The remainder of the day will be dedicated to making a huge loop of the famous Salton Sea. This inland sea is a geologic oddity, bourgeoisie vacation destination turned ghost town, and a vagrant bird magnet – there’s nothing quite like it! Fish farms at the north end can hold egrets, herons, and good numbers of gulls. The dry, desert landscape is home to Greater Roadrunners, Common Ground-Doves, Cactus Wren, and Abert’s Towhee. The North Shore Marina often has an overwhelming number of ducks, coots, and grebes. Some years we have counted over 250 Eared Grebe from this one spot, as well as 100+ Ruddy Ducks and 300 Least Sandpipers. Black-necked Stilts, American Avocets, and other shorebirds are common along the salty shoreline. A careful scan through the Double-crested Cormorants may turn up a Neotropic. All the California Gulls should be double-checked for rarities, especially Yellow-footed Gull which is a summer resident but very rare during the winter months. Vegetated borders around the lake can house Sagebrush Sparrows, and probably some hybrids between Bell’s and Sagebrush. Great-tailed Grackles and Yellow-headed Blackbirds can be found in cattail-filled marshes, or mixed in with the hordes of Red-winged Blackbirds coming to roost here.
The irrigation projects and the Sonny Bono-Salton Sea National Wildlife Refuge at the southeast corner of the lake provides nesting and wintering habitat for 1000s of birds. Listen for Sora and Virginia Rails, and watch for various terns to fly past. Sometimes you can find foraging flocks of 1000+ Long-billed Curlew in one field, as well as 100s of Cattle Egrets and White-faced Ibis. Recently-plowed farmland may be another opportunity for us to find Mountain Plovers. Burrowing Owls are also found in the area. This is also the range of Gambel’s Quail, not California. A quick drive through the dusty streets of Westmorland may turn up a Gila Woodpecker or two! The day will end along Vendel Road watching as 1000s of Snow Geese and 100s of Sandhill Cranes gather to roost. Keep an eye out for rare Lesser Nighthawks at sunset.
Night in Borrego Springs.
Day 7 – Anza-Borrego Desert hotspots and oasis, Warner Valley. Night in San Diego.
We’re going to be classic birders this morning and start out at a sewage treatment pond, but actually the lush pocket of desert surrounding the ponds are a great place to look for Crissal Thrasher and Sage Thrasher. Lark, ‘Gambel’s’ White-crowned, and Brewer’s Sparrows may be found in nice flocks. White-winged Doves will be flying about town and we may find a Gray Flycatcher or Plumbeous Vireo in one of the resort oasis. Some alkaline flats will be a nice place to try for Sagebrush Sparrow and LeConte’s Thrasher if needed. We should find Black-throated Sparrow, Verdin, Black Phoebe, and Rock Wren along the way. Phainopepla are commonly seen feasting on Desert Mistletoe. Watch for Western Side-blotched Lizards and other reptiles if the weather allows. The Roadrunner Club housing community has multiple freshwater ponds that host a large number of overwintering American Wigeon. Scanning through the flocks can often turn up Eurasian Wigeon and other interesting ducks. Costa’s Hummingbirds are common at flowering cacti.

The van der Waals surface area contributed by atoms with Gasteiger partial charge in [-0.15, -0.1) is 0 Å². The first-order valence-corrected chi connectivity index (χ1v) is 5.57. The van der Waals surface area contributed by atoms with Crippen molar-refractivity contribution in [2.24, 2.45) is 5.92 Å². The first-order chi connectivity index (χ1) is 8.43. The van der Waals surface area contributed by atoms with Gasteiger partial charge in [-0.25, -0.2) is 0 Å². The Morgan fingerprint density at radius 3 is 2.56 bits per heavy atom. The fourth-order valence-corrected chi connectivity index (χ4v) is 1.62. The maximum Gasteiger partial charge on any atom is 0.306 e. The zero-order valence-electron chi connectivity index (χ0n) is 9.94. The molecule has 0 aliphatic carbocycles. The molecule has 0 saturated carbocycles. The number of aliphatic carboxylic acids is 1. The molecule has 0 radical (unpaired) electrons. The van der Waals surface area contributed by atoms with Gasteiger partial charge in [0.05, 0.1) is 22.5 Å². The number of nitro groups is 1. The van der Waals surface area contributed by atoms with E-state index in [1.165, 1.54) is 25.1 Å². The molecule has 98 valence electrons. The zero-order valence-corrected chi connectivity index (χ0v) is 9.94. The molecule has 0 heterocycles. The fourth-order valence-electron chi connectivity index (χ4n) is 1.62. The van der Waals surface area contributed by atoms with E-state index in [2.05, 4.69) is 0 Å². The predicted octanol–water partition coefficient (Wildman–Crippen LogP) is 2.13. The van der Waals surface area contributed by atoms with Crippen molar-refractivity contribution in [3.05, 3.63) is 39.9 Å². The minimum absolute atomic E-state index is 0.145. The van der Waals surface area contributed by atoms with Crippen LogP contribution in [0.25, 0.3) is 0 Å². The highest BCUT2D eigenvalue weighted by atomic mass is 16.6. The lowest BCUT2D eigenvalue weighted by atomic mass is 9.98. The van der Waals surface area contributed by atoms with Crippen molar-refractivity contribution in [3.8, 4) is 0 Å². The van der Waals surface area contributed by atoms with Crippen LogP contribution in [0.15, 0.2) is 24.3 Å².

After lunch we will drive up the steep slopes of the San Ysidro Mountains, where we might find White-throated Swifts soaring along the rocky escarpments and hear Canyon Wren singing. White-sided Antelope Squirrels can be common.
The rest of the day will be spent heading back over the mountains towards San Diego. In the Ranchita area we can check side-roads for another shot at Mountain Quail, plus rare Lewis’s Woodpeckers and Lawrence’s Goldfinches. The Warner Valley grasslands are home to a plethora of wintering raptors, and Lake Henshaw usually has 100s of ducks, coots, and grebes. Bald Eagles are more common in this area. We will then wind our way back towards the coast, and enjoy a nice dinner in downtown San Diego. Night in San Diego.
Day 8 – Local birding around San Diego. Departure from San Diego Int. Airport (SAN).
Depending on departures we will do some local birding on the last morning. We will search for any remaining target birds or stake-out rarities. Another visit to the San Diego River estuary or the Mission beach jetty could yield coastal birds that we missed earlier in the week. A few local parks typically house a few wayward songbirds we might want to pick up, and Emory Cove has been the wintering grounds for an unusual American Flamingo for the past few winters. Participants will be dropped off at the airport in the afternoon, although they won’t want to leave!